The first carriage shops in Belchertown were on Federal St. (now Rt. 9) away from the center of town. These shops were all destroyed in a fire in the 1830s and were never rebuilt, in favor of moving the shops to the center of town. There were as many as ten separate carriage makers in town, located along North and South Main St., Maple St. and Park St.
Belchertown’s prominence in carriage-building faded after the Civil War as business shifted further west to Studebaker and other carriage makers in the Midwest.
(Leach's carriage shop, was at the corner of Park St. and Labish St. in Belchertown. It burned in 1893.)
The Railroad Arrives in Belchertown, 1853
"Those Yankees talk of constructing a railroad over this route; as a practical engineer, I pronounce it simply impossible."
~ Captain Basil Hall, riding in a stagecoach over the future Boston & Albany Railroad route, 1829
The Boston and Albany Railroad ran through Palmer to the south, on its way to Springfield. The first railroad to reach Belchertown was the Amherst and Belchertown Railroad that ran from Amherst to Palmer. Beginning in 1853, he railroad connected the town with more markets which helped some of the industries in the town. The railroads helped the dairy industry in Belchertown deliver tons of butter to distant cities and towns.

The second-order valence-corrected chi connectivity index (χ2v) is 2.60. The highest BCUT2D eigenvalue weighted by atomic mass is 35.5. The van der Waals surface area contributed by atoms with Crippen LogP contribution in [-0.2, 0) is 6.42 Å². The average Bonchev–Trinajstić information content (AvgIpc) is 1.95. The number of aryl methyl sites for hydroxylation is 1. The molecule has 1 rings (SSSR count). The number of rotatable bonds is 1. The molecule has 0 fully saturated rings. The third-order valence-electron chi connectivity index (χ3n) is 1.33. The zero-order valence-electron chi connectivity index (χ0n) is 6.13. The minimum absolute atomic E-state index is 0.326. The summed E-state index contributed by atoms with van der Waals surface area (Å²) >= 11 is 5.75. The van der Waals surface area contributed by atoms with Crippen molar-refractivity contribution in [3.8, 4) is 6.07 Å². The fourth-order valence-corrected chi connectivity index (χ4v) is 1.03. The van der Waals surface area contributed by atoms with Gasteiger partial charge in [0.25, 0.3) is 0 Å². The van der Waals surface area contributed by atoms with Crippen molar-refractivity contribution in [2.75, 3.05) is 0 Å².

Contrary to popular belief, even at the time, the railroad did not spell the end of horse-drawn power in Belchertown or elsewhere; horses were needed to move rolling stock without the use of the energy-costly engine, to bring goods and baggage to and from rail depots, to supply coal to the engine, and to deliver passengers to their hotels. Belchertown, once the railroad came, became a popular summer destination and several hotels were built.
The railroad did, however, spell the end of the old coach routes through Belchertown. Railroads could reliably travel the same routes that had taken days in mere hours.
Ironically, the development of our nation’s rail network also led to the decline and demise of Belchertown’s carriage-building industry, which, once the largest center of carriage-construction in America, became moribund before the arrival of the automobile. Because of the railroads, carriage manufacturers were able to set up factories out west and still be able to ship vehicles back to the East Coast markets. Studebaker set up shop in the 1850s in South Bend, Indiana, and became the country’s leading manufacturer by the end of the 19th century.